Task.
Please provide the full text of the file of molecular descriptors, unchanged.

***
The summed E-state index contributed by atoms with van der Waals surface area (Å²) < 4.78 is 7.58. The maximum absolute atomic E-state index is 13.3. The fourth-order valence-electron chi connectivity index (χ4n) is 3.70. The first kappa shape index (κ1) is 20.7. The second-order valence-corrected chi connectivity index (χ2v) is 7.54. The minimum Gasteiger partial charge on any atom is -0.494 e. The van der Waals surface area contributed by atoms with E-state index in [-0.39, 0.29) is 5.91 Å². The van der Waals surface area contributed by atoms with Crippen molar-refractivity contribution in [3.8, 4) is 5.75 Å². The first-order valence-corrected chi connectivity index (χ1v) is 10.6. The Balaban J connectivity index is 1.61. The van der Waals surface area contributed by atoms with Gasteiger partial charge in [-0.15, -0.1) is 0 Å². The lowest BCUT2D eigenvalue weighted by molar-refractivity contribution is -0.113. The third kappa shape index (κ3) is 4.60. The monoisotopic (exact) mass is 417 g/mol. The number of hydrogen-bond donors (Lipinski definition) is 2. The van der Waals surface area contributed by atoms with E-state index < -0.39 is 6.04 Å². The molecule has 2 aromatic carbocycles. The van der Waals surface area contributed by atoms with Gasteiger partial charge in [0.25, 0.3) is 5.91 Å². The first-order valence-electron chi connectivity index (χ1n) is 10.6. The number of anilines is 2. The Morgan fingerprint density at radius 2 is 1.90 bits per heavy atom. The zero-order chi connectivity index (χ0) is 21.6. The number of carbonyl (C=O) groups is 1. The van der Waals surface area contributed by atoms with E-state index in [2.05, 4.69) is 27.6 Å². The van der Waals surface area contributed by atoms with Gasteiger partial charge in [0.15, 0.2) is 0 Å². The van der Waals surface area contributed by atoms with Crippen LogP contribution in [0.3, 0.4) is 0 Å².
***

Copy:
The summed E-state index contributed by atoms with van der Waals surface area (Å²) < 4.78 is 7.58. The maximum absolute atomic E-state index is 13.3. The fourth-order valence-electron chi connectivity index (χ4n) is 3.70. The first kappa shape index (κ1) is 20.7. The second-order valence-corrected chi connectivity index (χ2v) is 7.54. The minimum Gasteiger partial charge on any atom is -0.494 e. The van der Waals surface area contributed by atoms with E-state index in [-0.39, 0.29) is 5.91 Å². The van der Waals surface area contributed by atoms with Crippen molar-refractivity contribution in [3.8, 4) is 5.75 Å². The first-order valence-corrected chi connectivity index (χ1v) is 10.6. The Balaban J connectivity index is 1.61. The van der Waals surface area contributed by atoms with Gasteiger partial charge in [-0.15, -0.1) is 0 Å². The lowest BCUT2D eigenvalue weighted by molar-refractivity contribution is -0.113. The third kappa shape index (κ3) is 4.60. The monoisotopic (exact) mass is 417 g/mol. The number of hydrogen-bond donors (Lipinski definition) is 2. The van der Waals surface area contributed by atoms with E-state index < -0.39 is 6.04 Å². The molecule has 2 aromatic carbocycles. The van der Waals surface area contributed by atoms with Gasteiger partial charge in [0.25, 0.3) is 5.91 Å². The first-order valence-electron chi connectivity index (χ1n) is 10.6. The number of anilines is 2. The Morgan fingerprint density at radius 2 is 1.90 bits per heavy atom. The zero-order chi connectivity index (χ0) is 21.6. The number of carbonyl (C=O) groups is 1. The van der Waals surface area contributed by atoms with E-state index in [2.05, 4.69) is 27.6 Å². The van der Waals surface area contributed by atoms with Gasteiger partial charge in [0.15, 0.2) is 0 Å². The van der Waals surface area contributed by atoms with Crippen LogP contribution in [0.3, 0.4) is 0 Å².